In Case of Emergency

Immediate Steps
1.  Stay calm, for your sake and your pet’s sake. Animals can sense if you are upset and may become even more fearful, distressed, or aggressive.

2.  If your regular veterinarian cannot be contacted, when possible call ahead to the VESC emergency department at Carytown 804-353-900 or Midlothian 804-744-9800. Our clinical staff will be able to advise you.

3.  Be prepared with basic information – your pet’s type/breed, age, the problem, time when the problem happened, and changes since then. We will give you instructions specific to your situation.

4.  Please be aware, even gentle pets may bite or become aggressive when ill or injured. A muzzle may be used to secure an injured animal, but it’s not recommended if the animal has breathing problems.

In Case of Emergencies

Emergencies are unpredictable. That’s why the Emergency & Critical Care department at Veterinary Emergency & Specialty Center operates 24 hours a day, seven days a week. There is always an emergency veterinarian and experienced technical staff on duty.
24-Hour Emergency and Critical Care
When your family veterinarian is unavailable to handle your dog or cat’s emergency needs, VESC is just a phone call away. Please call ahead at Carytown 804-353-9000 or Midlothian 804-744-9800 so that a veterinary professional can prepare for your pet emergency. Click here for directions to our veterinary hospital.

Our highly-trained, professional, and compassionate staff, along with state-of-the-art facilities and equipment not found elsewhere, which means that your pet will get world-class emergency and critical care.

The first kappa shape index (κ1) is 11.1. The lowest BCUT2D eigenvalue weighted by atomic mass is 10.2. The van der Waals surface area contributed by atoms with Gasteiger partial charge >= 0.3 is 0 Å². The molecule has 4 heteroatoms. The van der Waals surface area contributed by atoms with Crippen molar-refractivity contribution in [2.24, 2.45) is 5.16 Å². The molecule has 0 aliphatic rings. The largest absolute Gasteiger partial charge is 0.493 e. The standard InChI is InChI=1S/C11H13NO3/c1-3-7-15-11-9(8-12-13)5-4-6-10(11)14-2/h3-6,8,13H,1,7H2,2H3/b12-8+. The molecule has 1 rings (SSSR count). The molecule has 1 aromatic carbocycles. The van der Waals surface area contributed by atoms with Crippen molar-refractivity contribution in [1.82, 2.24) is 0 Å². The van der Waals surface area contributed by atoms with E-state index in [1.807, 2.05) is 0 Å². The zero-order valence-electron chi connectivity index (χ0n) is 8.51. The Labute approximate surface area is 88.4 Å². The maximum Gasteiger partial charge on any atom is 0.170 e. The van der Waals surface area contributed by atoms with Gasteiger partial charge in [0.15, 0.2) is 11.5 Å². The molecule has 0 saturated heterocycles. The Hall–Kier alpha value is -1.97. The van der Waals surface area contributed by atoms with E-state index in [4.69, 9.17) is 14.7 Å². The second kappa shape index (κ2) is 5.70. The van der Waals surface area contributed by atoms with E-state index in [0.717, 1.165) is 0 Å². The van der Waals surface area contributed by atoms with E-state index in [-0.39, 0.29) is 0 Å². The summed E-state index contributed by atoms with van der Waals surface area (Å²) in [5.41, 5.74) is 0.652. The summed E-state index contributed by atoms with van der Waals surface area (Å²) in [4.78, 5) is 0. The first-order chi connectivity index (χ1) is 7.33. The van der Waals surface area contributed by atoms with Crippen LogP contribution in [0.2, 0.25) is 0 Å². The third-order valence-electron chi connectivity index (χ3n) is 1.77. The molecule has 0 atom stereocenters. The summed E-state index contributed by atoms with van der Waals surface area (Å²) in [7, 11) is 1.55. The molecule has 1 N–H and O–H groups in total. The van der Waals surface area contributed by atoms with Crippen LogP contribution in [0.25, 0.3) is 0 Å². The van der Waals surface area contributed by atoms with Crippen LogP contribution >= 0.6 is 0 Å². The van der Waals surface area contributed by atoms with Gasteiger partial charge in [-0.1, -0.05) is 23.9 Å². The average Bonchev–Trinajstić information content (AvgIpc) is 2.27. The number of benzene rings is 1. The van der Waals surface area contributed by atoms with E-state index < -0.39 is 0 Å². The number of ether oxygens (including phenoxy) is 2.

Recognize Urgent Problems
Prompt veterinary care gives your pet the best chance of a successful outcome and recovery. If you have a question about your pet’s health, don’t delay seeking veterinary care. Here are some indications and situations when you should always seek urgent treatment:

•    Unconsciousness
•    Bleeding in volume, or doesn’t stop, or from a body cavity
•    Foaming at the mouth
•    Hit by car
•    Seizure or Tremor
•    Unresponsive
•    Lethargic
•    Blue, purple, or pale gums or tongue
•    Cat open-mouth breathing
•    Ingestion of snail bait, rat bait, anti-freeze, pills, medications, vitamins, or any suspect substance.
•    Your pet has been involved in an animal attack
•    Bite wounds
•    Snake bites
•    Spider or insect bites
•    Poisonings
•    Paralysis
•    Respiratory emergency
•    Cardiac emergency
•    Diarrhea
•    Allergic reactions
•    Dehydration
•    Lacerations
•    Fractures
•    Burns
•    Heat and cold emergencies (heatstroke, excessive panting or salivation, shivering, etc.)

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